Monday, February 1, 2021

Short Squeeze For Dummies

I've always been a dummy investor, so the whole Gamestop deal was a mystery -- especially since I no longer follow the MSM, it had to show up on Power Line before I cared enough to look. 

The Spectator has a somewhat interesting column on more of the psychology and real world human effects. 

There is a lot of sadness about our tragic money obsessed culture in the link -- the profanity is just the beginning: 

And boy has it worked. The user who first pitched GameStop on Reddit is called DeepFuckingValue. His original investment of $50,000 is now worth $50 million. This weekend he celebrated his gains in a video by dipping chicken tenderloins in a glass of Champagne. He still hasn’t sold.

For the congenitally stupid like me, the Kiplinger link covers it well -- I DID know "selling short" is betting the stock goes down, I just had a VERY foggy idea of what the mechanism was. 

Short selling – or shorting – is placing a bet that a stock declines in value. To do this, you borrow shares from another investor and then sell them. (Your broker does this for you behind the scenes.)

But remember: Those shares aren't yours to sell. You borrowed them. This means you are obligated to buy the shares back so you can to return them to the original owner.

There is an old saying attributed to Daniel Drew, a legendary speculator of the late 1800s:

"He who sells what isn't his'n, must buy it back or go to pris'n."

They don't send bankrupt short sellers to prison anymore, but the obligation to buy the shares back is very real. And this is where short squeezes come into play.

In the physical world, it would be like you borrowed 100 rounds of ammo from your friend when you went to the range, because you thought you were a little "short". Assume ammo was going for .10 a round  (so $10 for the 100). A guy at the range was buying ammo at .10 a round (he didn't bring enough) and you decided you were done shooting, and sold him what you borrowed ... so now you have $10, and no ammo.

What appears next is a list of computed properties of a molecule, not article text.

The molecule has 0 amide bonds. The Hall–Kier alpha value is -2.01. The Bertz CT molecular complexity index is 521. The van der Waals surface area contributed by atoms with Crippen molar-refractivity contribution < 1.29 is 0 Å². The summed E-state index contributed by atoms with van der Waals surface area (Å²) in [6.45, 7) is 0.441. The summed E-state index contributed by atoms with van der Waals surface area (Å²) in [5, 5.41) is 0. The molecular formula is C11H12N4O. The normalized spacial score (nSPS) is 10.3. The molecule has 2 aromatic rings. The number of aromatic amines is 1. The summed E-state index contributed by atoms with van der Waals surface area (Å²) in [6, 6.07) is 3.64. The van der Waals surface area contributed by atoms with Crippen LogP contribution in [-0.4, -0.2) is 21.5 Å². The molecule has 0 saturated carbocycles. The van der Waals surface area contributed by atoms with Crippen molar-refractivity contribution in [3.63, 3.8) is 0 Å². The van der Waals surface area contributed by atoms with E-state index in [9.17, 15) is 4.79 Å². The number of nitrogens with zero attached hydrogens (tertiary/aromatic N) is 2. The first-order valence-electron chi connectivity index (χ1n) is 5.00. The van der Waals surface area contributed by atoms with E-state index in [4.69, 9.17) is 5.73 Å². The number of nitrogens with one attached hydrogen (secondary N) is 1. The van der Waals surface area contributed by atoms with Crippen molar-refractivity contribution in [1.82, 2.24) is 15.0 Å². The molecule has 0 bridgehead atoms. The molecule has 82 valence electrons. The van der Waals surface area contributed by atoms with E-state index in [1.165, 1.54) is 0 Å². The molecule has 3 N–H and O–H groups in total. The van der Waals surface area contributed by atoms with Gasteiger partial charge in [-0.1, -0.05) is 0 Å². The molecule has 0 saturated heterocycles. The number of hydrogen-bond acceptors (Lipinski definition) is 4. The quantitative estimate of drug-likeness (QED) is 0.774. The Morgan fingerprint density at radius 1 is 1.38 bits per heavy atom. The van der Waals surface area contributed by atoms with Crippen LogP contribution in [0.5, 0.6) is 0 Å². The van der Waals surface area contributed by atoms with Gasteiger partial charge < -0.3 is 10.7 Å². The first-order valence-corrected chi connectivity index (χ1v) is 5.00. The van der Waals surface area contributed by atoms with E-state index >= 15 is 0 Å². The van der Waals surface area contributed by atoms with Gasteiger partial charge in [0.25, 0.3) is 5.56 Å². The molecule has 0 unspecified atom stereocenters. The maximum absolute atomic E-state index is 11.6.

Unfortunately, you forgot to get more ammo, and now you are out. So when your friend asks for the ammo back, you find that ammo has gone up to $10 a round (where it is today BTW if you can get it) ... so you have to pay $100 for it, and therefore lost $90. 

The market (broker) doesn't trust you like your friend, so you have to "cover" as the price of the stock rises ... and keep covering as the price goes up -- and it can go up A LOT, theoretically infinitely. If you can't cover, you MUST actually buy the stock and give it back, thus making the stock rise in "value".  (the scare quotes are because the underlying real world value of the stock (the earnings of the company and sale price of its assets) are often way less than the stock price. In markets, "value" is whatever people are either willing -- or forced to pay if they can't cover the margin call. 

So short selling is very risky ... your potential gain is limited, your potential loss is unlimited. 

Naturally, on the chance you buy the actual stock at $10 (ammo at .10 a round) and it gets into a "squeeze" (like say Biden gets elected and he bans ammo sales), and stock (ammo) goes up to $1,000, AND YOU SELL IT, you made $990. (often, the other problem is that you are greedy, don't sell in time, so just lose your $10) 

... and now you know why I have a stockpile of ammo.  

Things like the Gamestop squeeze add to to the uncertainty of markets -- people have to sell assets they otherwise would like to keep in order to cover the margin -- other stocks, or maybe gold, thus causing their values to drop -- at least temporarily. 

So I think I understand it now -- always dangerous! 

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